Suddenly this summer, auds drying up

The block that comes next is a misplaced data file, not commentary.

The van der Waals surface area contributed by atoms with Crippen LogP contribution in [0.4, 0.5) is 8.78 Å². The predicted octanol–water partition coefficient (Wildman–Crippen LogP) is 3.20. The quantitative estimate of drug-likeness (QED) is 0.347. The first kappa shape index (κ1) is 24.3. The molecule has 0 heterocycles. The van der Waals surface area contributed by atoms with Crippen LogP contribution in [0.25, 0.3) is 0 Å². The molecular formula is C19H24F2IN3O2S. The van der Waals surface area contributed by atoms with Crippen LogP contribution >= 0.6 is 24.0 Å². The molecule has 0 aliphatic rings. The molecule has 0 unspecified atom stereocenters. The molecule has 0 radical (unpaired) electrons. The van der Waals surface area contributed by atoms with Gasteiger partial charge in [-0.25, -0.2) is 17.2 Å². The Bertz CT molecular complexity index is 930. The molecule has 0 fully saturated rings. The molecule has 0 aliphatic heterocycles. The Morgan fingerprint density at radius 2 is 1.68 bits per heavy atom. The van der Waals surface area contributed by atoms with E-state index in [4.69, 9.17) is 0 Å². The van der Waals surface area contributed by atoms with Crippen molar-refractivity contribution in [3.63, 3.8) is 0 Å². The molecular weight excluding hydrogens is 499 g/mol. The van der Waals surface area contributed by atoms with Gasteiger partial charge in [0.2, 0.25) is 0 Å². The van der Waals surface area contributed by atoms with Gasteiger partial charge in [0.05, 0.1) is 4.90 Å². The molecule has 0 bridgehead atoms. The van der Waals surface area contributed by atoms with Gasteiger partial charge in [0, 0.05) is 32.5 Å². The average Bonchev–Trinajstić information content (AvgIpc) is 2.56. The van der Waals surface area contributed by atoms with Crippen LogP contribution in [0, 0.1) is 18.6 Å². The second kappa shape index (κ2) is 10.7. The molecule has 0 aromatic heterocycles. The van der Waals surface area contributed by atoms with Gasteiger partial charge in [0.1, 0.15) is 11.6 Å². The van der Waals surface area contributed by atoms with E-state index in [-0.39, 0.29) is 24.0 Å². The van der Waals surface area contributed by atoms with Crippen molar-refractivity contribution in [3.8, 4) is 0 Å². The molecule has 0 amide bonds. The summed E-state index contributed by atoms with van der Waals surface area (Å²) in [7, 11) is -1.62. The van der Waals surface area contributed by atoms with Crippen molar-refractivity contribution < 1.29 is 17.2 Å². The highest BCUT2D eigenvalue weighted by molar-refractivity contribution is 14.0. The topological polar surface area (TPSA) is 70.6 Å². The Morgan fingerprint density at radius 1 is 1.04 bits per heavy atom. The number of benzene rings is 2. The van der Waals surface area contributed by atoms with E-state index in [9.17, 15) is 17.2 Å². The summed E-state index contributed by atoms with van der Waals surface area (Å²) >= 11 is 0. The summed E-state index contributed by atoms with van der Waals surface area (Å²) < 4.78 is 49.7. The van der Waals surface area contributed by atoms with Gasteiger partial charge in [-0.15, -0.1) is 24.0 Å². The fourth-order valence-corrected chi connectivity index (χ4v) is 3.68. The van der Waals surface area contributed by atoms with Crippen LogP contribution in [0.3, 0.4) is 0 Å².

London’s West End is going through its periodic spring-into-summer slump, with people from all across the industry quick to cite the usual excuses for the fast fade and poor business clocked by many shows.Euro 2004, Wimbledon, unseasonably hot weather one night, unseasonably wet and cold weather the next: as many explanations as there are underpopulated venues. The difference is that this downturn may be more than just the usual seasonal moan. Maybe — just maybe — the real problem has to do with too many shows chasing an increasingly cautious, choosy audience amid an environment notably lacking in buzz. The fact is, all too few West End productions, good or bad, are doing business. When Diana Rigg in “Suddenly Last Summer” — one of the year’s most acclaimed productions — is playing to 40% capacity at the Albery Theater, something clearly isn’t right. In another climate or at another time, “Jerry Springer the Opera,” “The Goat” and “Democracy” all would be selling out. But at the moment, rare is the West End venue that even bothers to open all levels of the house at all perfs. (Unlike Broadway, some London theaters have as many as four levels, three of which were bustling at a recent Monday night perf of Simon Gray’s “The Old Masters,” that rare new entry that may survive mixed reviews to find its public.) “A lot of shows haven’t done as well as they should be doing,” says Clare Lawrence, co-producer of the Garrick Theater revival of David Mamet’s “Oleanna,” which seems at least to have held its own. Lawrence says she expects the Aaron Eckhart/Julia Stiles two-hander to close in the black July 17, after the 13½-week run that was all her visiting American stars would commit to from the start. Assuming the £300,000 ($540,000) venture ends up in profit, that will be more than was true of “Thoroughly Modern Millie” or “Fuddy Meers” or “Barbara Cook’s Broadway,” to cite three other American titles on the West End of late, all of which lost varying amounts. (“Millie” paid back about half its investment, says co-producer Duncan C. Weldon; a U.K. tour starts next year.) “Fuddy Meers” was just one of the late-spring entries to barely stick around long enough to be noticed, the David Lindsay-Abaire play consigned to a speedy West End grave alongside Simon Gray’s “The Holy Terror,” Michael Hastings’ “Calico” and the revival of Neil LaBute’s “The Shape of Things” starring Alicia Witt. But amid these critical and audience misfires, a more worrying trend finds various well-reviewed shows struggling to hold their own — among them, “Dirty Blonde,” the Claudia Shear Broadway export that at the moment looks touch-and-go to last the summer. These are “nail-biting times,” says lead producer Dena Hammerstein. Auds at the Duke of York’s have been responsive, she says, “but sadly there ain’t enough of them.” Lee Menzies, a producer on the since-departed “Shape of Things” as well as the newly opened cabaret show from American performer Lorna Luft, expands on that theme. “I’ve always believed that if you give the public what they want, they’ll come and see it,” says Menzies, speaking before Luft’s $800,000 show opened to withering overnight reviews July 6 at the Savoy. “The trouble is, we don’t know what they want; it’s worrying, but we have to battle on.” “Battle” looks to be the operative verb, if Luft’s tribute evening to her mother, Judy Garland, is to last out the initially intended eight weeks. (“If the public want us to stay longer,” says Menzies, “I can assure you we will.”) In fact, “Songs My Mother Taught Me” would seem to be just the latest in a new spate of derisively received ventures that are taking a hardly necessary additional nail to the West End coffin. July 2 saw the opening at the Gielgud of “We Happy Few,” the debut play by actress Imogen Stubbs (“Hamlet”), which would be a commercial long-shot even at the best of times. Trevor Nunn’s production boasts a cast of 14, four understudies among them, as well as an offstage team that includes a composer, a choreographer and a filmmaker: It’s the sort of retinue more commonly associated with musicals, an art form not exactly unknown to Nunn. And though the Daily Express’ Sheridan Morley gave the play the money review of one’s dreams — “If there has been a better or more achingly theatrical new play in the West End this past year, then I’ve not seen it or heard it” — others were less kind. At least three papers gave the production an unexciting two stars out of five, while the Financial Times’ Alastair Macaulay went with one star. Not to be outdone, the Daily Telegraph’s Charles Spencer closed his notice: “When the final curtain falls, it is like the blessed relief of the all-clear siren.” Perhaps the real culprits are unreasonable critics. That’s the line taken by “When Harry Met Sally” producer James Tod, who says his play at the Haymarket had paid back more than 50% of its $900,000 capitalization prior to a summer recast but was now in for “a very rough time” ahead. (Molly Ringwald and Michael Landes have replaced Alyson Hannigan and Luke Perry in the starring roles.) “I think (critics) are too harsh again and again,” Tod told Variety. “Even if you didn’t like this or that, you could say, ‘Well the audience are having a lovely time,’ and none of them is generous-spirited enough to say that.” On the other hand, if crix are having a miserable time, why should they pretend otherwise to readers, in the process losing credibility and turning off a cash-conscious public? Others recommend taking the broader view. Ambassador Theater Group co-founder and managing director Howard Panter says one must applaud a diversity of product that in his 12 ATG playhouses alone finds works by Williams, Pinter, Shakespeare and Michael Frayn, plus, uh, “Blood Brothers.” (OK, there’s one in every bunch.) “I won’t buy the doom-and-gloom scenario,” Panter says. “We do too much; we’re involved in too much. We see the whole picture” — which presumably includes potential West End saviors down the line that remain, as yet, in embryonic form. The Michael Grandage-helmed revival of “Guys and Dolls,” due in April at the Piccadilly, should help. Grandage, in turn, acknowledges “a risk factor attached to every single opening that goes on: You open in September, and then the Twin Towers get bombed.” The Donmar a.d., and helmer of “Suddenly Last Summer,” goes on: “There’s a terrible, terrible risk involved in every aspect of what we do.” And as for the shape of things at the moment? Says Grandage: “It will pass.”